It occurred to me while Liz and I were meeting with our Elsevier reps the other day that part of the reason that my perspective on publishers and publishing is so different from so many of my colleagues is that while I spend far more time with publishers than most librarians, almost none of that time is spent with sales & marketing people. When Steven Bell, who writes prolifically about library matters had the opportunity to spend some extended time with publisher representatives, the encounter surprised him. But, as he says, "My interaction with scholarly publishers has consisted primarily of short conversations at library conference booths." This really has to change.
The Chicago Collaborative (CC) was designed to foster the kinds of conversations that can surprise both librarians and publishers when we sit down to talk about the issues that we have in common and quit thinking of each other primarily as buyers and sellers. And in the five meetings that we've had so far, it's been extremely successful at that. At the end of each day there's been a palpably giddy sense in the room. We're all learning so much and there is a growing sense of how much we can accomplish when we work together, rather than being at odds.
But up to now, the library community has been represented exclusively by members of the Association of Academic Health Sciences Libraries (AAHSL). (All of us are members of MLA and some of us are members of ALA or come from ARL institutions, but with the CC we're there as AAHSL reps.) I've been pretty insistent all along that eventually this needs to expand. The issues that we're trying to address are of concern to all librarians, not just those with a biomedical focus.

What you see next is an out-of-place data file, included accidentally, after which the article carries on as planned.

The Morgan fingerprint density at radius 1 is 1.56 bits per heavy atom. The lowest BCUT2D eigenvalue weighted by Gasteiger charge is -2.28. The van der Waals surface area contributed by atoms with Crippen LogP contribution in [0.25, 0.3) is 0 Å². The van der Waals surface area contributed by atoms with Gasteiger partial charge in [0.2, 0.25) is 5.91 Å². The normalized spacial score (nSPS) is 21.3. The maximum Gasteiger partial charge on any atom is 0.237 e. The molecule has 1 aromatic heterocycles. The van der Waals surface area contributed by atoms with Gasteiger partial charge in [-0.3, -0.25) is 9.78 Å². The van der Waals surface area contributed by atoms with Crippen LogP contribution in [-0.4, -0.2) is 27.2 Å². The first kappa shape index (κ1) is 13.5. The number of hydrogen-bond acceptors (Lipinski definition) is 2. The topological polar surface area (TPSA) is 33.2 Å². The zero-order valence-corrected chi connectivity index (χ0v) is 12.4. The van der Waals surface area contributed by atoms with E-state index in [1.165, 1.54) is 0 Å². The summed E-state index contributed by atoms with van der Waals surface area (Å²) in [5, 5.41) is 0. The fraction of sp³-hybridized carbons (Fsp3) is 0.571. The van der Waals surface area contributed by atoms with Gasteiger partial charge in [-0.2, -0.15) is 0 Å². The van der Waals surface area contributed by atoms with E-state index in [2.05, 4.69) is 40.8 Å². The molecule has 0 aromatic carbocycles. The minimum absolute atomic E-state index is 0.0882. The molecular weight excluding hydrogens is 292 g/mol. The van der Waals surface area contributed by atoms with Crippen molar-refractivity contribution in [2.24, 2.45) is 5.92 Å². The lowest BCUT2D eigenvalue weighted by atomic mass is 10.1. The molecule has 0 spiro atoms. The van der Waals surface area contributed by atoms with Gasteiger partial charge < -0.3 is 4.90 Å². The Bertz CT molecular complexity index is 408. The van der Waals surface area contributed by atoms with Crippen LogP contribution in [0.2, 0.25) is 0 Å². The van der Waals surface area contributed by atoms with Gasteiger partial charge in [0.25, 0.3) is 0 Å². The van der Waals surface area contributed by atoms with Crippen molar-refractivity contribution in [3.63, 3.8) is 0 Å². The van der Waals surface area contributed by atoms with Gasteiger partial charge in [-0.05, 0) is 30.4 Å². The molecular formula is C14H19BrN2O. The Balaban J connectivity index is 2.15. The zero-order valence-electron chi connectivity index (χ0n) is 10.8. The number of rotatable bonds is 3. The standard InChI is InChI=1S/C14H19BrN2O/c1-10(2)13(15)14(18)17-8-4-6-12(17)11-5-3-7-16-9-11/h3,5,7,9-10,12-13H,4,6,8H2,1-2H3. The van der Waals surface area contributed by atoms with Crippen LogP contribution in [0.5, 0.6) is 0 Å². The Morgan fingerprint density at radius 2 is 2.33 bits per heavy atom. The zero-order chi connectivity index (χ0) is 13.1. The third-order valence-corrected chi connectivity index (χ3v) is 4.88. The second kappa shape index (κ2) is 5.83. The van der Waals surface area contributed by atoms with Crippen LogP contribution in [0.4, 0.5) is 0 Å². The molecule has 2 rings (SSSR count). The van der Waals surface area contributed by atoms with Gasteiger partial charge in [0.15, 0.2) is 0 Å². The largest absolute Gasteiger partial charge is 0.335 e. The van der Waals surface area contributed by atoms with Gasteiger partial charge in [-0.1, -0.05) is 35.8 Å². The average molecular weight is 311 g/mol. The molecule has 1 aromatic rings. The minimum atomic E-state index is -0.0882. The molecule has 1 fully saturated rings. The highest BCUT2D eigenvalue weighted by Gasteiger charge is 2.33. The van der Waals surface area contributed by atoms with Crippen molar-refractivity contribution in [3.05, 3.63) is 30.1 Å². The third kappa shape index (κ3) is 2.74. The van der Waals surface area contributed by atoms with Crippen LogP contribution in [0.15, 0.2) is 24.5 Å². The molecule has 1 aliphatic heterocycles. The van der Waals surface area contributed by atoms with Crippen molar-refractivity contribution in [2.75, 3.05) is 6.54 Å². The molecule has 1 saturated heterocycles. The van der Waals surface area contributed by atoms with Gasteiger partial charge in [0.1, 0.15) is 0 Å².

All the same, we all feel protective of our fledgling unorganization. The adversarial approach that has been adopted by the OA advocacy groups has generated a great deal of mistrust in the community. Too many librarians have an image of publishers as mercenary fat cats determined to "lock-up" scholarship, and too many publishers have come to believe that librarians would just as soon put them all out of business. But when the CC meets, we have to put those notions aside, and work with each other in good faith, as people who are fundamentally dedicated to improving scholarly communication for everyone.
So we've drafted what we're calling the Rules of Engagement -- a set of principles that govern how we approach our discussions. The rules refer to the Chatham House Rule (which I learned about when I joined the Scholarly Publishing Roundtable) and are designed to establish a baseline for candid conversations based on the idea that we are not there to push specific agendas, but to learn from each other and to work with each other.
It's a tall order -- we're trying to change the nature of the conversation that librarians and publishers and editors and scholars have. But I remind myself that the CC is only a little over two years old and I think we're making progress. I'm impatient because I feel that we (and by "we" I mean all of those in the scholarly communication community who care about making the most of the opportunities the digital age presents us) have wasted far too much time.
Open access week is coming up. Here's what I wish librarians would do -- if you really care about advancing the openness of scholarship, make a commitment to go to at least one publishers conference or meeting in the next year. Introduce yourself to somebody other than your sales rep. Go have a cup of coffee or a drink. Ask them about what they see as the future of scholarly publishing. And then listen.